- KISS: Keep It Simple, Stupid – Your investments do not need to be complex and actually there are great advantages to having a simple, straight forward investment strategy. Do not invest in things that you do not understand well. It is the recipe for disaster.
- Think Long-term: Focus on long-term objectives. Learn how to separate the data signals from the background noise. Ignore the short-term drama unless it offers a purchasing opportunity.
- Embrace Frugalness: Frugality is your ally. Embrace frugality as often as you can. Spend when truly needed but spend mindfully.
- Appreciate Opportunity Cost: Understand the financial benefits of saving a dollar today and what that can mean 20, 30 or 40 years from now.
- Perfection is Overrated: You do not need to be perfect with your efforts. Get the major items directionally correct and move forward. Do not get hung up on perfection.
What are your plans for the future regarding lifestyle?
Are current Plan of Attack calls for the following:
- Continue to work aggressively in the rat race to place ourselves in the position to semi-retire from the mainstream corporate world in the next 4 to 6 years (ages 56.5 to 58.5).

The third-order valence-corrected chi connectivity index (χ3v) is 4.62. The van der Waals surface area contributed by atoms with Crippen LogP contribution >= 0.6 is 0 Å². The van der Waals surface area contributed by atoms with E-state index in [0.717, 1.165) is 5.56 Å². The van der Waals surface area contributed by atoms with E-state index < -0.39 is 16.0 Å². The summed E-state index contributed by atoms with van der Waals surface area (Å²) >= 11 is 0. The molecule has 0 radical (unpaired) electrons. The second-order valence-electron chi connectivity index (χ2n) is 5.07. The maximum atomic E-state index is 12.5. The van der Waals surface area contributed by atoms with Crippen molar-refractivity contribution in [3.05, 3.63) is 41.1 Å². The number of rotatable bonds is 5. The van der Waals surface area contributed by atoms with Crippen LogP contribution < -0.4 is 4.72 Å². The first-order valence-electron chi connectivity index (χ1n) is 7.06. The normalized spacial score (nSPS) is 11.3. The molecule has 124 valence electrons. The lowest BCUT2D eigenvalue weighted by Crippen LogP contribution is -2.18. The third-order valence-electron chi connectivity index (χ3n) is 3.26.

- Currently we are targeting April 1st, 2024 (6 years) as the goal but we evaluate this often and will adjust forward if possible.
We believe the best approach for us involves a phased retirement:
- Leave the hardcore corporate world at age 58.5 (or sooner)
- Transition to a semi-retired state from age 58.5 to age 65 which may or may not include formal jobs
- Move to a more full retirement stage around age 65
We plan to leverage geoarbitrage to enhance our phased retirement. That is, we plan to move from our primary residence in the higher expense, higher tax state of New Jersey to our secondary residence in Florida (lower expenses, lower taxes). Our primary residence will likely be almost completely paid off when we do so which will additionally allow us to pocket $275K or so in cash. We will be mortgage-free in Florida.
What are your retirement plans?
Will we work during the phased retirement stage (age 58.5 to 65)? Yes, we will. We are not sure doing what but we do realize that doing worthwhile work and having a sense of accomplishment is very important to us both. HOWEVER, we are not sure that this work needs to include a job to be satisfying.